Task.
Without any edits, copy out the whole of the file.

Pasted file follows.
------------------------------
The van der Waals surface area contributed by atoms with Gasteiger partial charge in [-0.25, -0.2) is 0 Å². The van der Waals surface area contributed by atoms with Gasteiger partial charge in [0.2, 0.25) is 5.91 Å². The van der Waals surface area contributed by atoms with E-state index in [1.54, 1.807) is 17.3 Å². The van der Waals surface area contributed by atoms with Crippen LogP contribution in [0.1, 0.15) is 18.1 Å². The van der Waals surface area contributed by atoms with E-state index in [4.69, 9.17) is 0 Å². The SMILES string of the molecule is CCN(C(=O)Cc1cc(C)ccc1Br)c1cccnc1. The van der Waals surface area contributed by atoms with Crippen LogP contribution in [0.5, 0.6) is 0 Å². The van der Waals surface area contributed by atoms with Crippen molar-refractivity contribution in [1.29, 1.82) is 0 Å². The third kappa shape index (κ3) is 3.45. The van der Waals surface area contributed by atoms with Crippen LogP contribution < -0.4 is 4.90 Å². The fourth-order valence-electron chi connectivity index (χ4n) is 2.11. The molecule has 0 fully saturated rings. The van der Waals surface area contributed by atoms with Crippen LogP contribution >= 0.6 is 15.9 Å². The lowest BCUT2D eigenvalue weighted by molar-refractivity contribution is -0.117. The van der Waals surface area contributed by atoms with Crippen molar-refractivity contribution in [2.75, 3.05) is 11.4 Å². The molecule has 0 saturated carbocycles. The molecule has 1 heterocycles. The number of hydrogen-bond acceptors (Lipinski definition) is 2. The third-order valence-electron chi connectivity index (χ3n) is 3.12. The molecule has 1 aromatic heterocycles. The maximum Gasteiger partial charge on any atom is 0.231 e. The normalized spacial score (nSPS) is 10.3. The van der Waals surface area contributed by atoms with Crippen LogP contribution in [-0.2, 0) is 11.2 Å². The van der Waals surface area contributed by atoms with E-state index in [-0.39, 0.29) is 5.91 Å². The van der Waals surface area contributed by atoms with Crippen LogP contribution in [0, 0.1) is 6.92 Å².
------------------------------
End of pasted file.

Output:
The van der Waals surface area contributed by atoms with Gasteiger partial charge in [-0.25, -0.2) is 0 Å². The van der Waals surface area contributed by atoms with Gasteiger partial charge in [0.2, 0.25) is 5.91 Å². The van der Waals surface area contributed by atoms with E-state index in [1.54, 1.807) is 17.3 Å². The van der Waals surface area contributed by atoms with Crippen LogP contribution in [0.1, 0.15) is 18.1 Å². The van der Waals surface area contributed by atoms with E-state index in [4.69, 9.17) is 0 Å². The SMILES string of the molecule is CCN(C(=O)Cc1cc(C)ccc1Br)c1cccnc1. The van der Waals surface area contributed by atoms with Crippen LogP contribution in [0.5, 0.6) is 0 Å². The van der Waals surface area contributed by atoms with Crippen molar-refractivity contribution in [1.29, 1.82) is 0 Å². The third kappa shape index (κ3) is 3.45. The van der Waals surface area contributed by atoms with Crippen LogP contribution < -0.4 is 4.90 Å². The fourth-order valence-electron chi connectivity index (χ4n) is 2.11. The molecule has 0 fully saturated rings. The van der Waals surface area contributed by atoms with Crippen LogP contribution >= 0.6 is 15.9 Å². The lowest BCUT2D eigenvalue weighted by molar-refractivity contribution is -0.117. The van der Waals surface area contributed by atoms with Crippen molar-refractivity contribution in [2.75, 3.05) is 11.4 Å². The molecule has 0 saturated carbocycles. The molecule has 1 heterocycles. The number of hydrogen-bond acceptors (Lipinski definition) is 2. The third-order valence-electron chi connectivity index (χ3n) is 3.12. The molecule has 1 aromatic heterocycles. The maximum Gasteiger partial charge on any atom is 0.231 e. The normalized spacial score (nSPS) is 10.3. The van der Waals surface area contributed by atoms with Crippen LogP contribution in [-0.2, 0) is 11.2 Å². The van der Waals surface area contributed by atoms with E-state index in [-0.39, 0.29) is 5.91 Å². The van der Waals surface area contributed by atoms with Crippen LogP contribution in [0, 0.1) is 6.92 Å².